While that's a common misconception, it doesn't have to be the same version and it usually isn't.
Most web hosts have multiple PHP versions installed at the same time. The typical setup we see in 2020 includes PHP 5.6, 7.0, 7.1, 7.2, 7.3 and 7.4. Versions 5.6, 7.0 and 7.1 are end of life but are provided as a means for older sites which do not support newer PHP versions to continue function for a while until they can be upgraded.
The PHP version to be used by the web server for your site is selected in the hosting control panel. Depending on the server setup this either modifies your site's .htaccess file or, more rarely, the server configuration for your site. This means that your site can run on a different PHP version than the default PHP CLI version.
/usr/bin/php typically refers to the default PHP version which in most cases is the oldest available version. Newer versions have different paths. We typically see paths like /usr/local/bin/php74 or /usr/bin/ea-php74. The exact path to the PHP 7.4 CLI binary depends on the server setup, that's why the Schedule Automatic Backups page of our software and our documentation says that you need to ask your host for it.
Also note that due to the very limited information you provided your problem may be something different entirely. You say that you saw the "unsupported authorisation Protocol" error in your crontab. First of all, your crontab only includes the commands to run and when to run them. It is not a log. So I had to guess that you are talking about a CRON error log. Second, the message "unsupported authorisation Protocol" with that bad grammar and capitalization is not something that MySQL or PHP outputs. I guess it's translated from German. The only thing I could use was an inference. MySQL 8 uses by default an authentication scheme that's incompatible with older PHP versions. You use PHP 7.4 in the site which is very new and does support it. But on the CLI you are using /usr/bin/php which is the default PHP version of the server and chances are it's an old version that doesn't speak MySQL 8's authentication protocol. That's why I am asking you to check that first. It's an educated guess based on the incomplete information I was given.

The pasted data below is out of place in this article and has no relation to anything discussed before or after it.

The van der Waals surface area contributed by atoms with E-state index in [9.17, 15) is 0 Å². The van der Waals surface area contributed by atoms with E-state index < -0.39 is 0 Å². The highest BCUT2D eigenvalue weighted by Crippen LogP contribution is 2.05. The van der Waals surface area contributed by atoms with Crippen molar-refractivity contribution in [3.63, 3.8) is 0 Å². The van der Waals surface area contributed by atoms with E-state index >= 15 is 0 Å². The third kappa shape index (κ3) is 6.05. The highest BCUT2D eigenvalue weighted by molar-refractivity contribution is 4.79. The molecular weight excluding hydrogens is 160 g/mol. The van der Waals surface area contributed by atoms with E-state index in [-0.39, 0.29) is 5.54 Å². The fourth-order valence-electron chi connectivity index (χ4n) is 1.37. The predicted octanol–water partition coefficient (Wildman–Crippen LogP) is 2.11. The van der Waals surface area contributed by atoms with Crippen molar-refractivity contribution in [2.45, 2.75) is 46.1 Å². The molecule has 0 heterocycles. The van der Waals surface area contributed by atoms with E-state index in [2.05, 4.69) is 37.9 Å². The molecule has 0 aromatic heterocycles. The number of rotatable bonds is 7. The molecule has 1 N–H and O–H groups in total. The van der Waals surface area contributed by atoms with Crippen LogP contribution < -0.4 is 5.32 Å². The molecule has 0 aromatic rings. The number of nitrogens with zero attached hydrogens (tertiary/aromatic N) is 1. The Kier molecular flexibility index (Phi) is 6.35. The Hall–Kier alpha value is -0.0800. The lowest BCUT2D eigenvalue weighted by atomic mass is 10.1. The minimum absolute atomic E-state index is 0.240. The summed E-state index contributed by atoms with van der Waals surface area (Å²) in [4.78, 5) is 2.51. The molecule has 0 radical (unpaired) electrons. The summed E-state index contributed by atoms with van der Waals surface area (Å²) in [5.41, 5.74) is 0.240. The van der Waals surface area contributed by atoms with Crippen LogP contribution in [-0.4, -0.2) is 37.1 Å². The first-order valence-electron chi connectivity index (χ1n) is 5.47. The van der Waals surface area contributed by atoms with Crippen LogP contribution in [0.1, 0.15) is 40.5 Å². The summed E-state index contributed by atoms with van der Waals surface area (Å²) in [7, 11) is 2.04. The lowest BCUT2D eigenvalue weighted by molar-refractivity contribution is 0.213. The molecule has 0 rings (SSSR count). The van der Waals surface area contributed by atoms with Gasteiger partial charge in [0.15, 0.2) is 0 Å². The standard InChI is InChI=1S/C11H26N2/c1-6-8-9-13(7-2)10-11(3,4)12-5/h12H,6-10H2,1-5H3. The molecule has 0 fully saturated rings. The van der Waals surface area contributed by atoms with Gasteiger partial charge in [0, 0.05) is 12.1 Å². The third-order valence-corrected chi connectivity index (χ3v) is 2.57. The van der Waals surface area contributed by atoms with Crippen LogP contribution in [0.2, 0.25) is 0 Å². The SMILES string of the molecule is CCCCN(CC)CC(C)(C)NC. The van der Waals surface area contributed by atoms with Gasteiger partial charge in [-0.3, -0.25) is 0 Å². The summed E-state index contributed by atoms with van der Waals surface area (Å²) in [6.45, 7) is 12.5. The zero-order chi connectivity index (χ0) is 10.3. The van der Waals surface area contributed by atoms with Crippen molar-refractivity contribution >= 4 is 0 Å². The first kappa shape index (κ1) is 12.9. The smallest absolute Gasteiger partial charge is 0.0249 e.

Nicholas K. Dionysopoulos
Lead Developer and Director
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